2020-2021 snipe surveys kick off September 26

This season’s snipe surveys start on Saturday 26th September. We have the most unusual situation this year of course, due to covid and restrictions. That will affect out Melbourne counters and some of our important sites there, which is disppointing. But we are hoping that everyone else can safely get out to their nearby wetlands to find out how many snipe have come back. There have already been quite a few records from some of our regular sites, including an early Victorian arrival at Lara wetlands on August 11.

In other news, the Wild Bird Society of Japan tagged some snipe over winter in Hokkaido with 2g PTTs. Two of those birds are still transmitting, one is in central Honshu and the other is in northern Hokkaido after making what appears to be an attempt to migrate and then turning back. This might have been due to a massive typhoon in the region at the time. Find out more at https://www.facebook.com/wbsjoojishigi/ (in Japanese).

The International Shorebird Twitter Conference is on October 7 and 8. Birgita @geethansen will be giving a twitter presentation on the snipe staging records from PNG on October 7 at 640pm AEST.

We have also had both conservation successes and failures recently. The success was the decision by Gold Coast Council to retain the remains of Black Swan Lake, which had been partially infilled by the adjacent Turf Club for a carpark. Amazing that such a thing still happens in this day and age! Nevertheless, we put our evidence to council about protection of sites that support snipe and the likelihood that snipe were using the site on northward and southward migration. That evidence was considered in the decision. This is a great outcome for conservation and for the local community who want to protect their wetland values.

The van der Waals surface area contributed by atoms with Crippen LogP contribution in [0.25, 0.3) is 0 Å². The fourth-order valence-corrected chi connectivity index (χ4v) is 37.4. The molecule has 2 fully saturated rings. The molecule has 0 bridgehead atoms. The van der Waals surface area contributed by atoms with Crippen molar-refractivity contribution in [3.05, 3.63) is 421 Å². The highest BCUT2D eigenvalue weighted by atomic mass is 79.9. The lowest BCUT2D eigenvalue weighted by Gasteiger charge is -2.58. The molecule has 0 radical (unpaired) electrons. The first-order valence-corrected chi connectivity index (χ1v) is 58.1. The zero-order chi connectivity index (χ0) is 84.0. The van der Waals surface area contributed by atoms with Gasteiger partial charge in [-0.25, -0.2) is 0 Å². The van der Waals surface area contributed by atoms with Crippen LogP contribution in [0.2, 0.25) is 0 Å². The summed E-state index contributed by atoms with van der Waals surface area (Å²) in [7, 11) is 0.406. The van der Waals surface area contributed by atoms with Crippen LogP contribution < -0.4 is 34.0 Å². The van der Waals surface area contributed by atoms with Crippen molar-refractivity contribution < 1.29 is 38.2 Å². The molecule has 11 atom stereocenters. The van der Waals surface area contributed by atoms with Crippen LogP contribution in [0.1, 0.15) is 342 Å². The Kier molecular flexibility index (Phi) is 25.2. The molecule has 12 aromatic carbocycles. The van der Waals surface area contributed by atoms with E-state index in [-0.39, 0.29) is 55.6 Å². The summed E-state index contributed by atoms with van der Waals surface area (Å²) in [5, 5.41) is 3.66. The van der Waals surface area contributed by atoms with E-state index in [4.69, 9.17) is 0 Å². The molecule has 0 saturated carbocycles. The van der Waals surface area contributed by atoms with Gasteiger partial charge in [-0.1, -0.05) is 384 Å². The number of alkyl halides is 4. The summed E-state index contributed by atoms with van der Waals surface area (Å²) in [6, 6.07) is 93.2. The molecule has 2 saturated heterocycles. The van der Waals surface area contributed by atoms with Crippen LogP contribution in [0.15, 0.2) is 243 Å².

Unfortunately, at the same time, the QLD government and the Cairns port authority are busily dumping dread spoil and wind farm materials all over the remaining habitat at Tingara Street, Portsmith in Cairns, which snipe use regularly on migration. This site has held nationally significant numbers of snipe on a number of occasions. It is most disappointing to see the destruction of this site for something as mundane as handling dredge spoil, which could potentially be transported anywhere. Clearly we have a long way yet to go to improve snipe conservation.

Pacific Golden Plover surrounded by dredging materials and dredge spoil at Tingara Street. Photo: Jude Friesen

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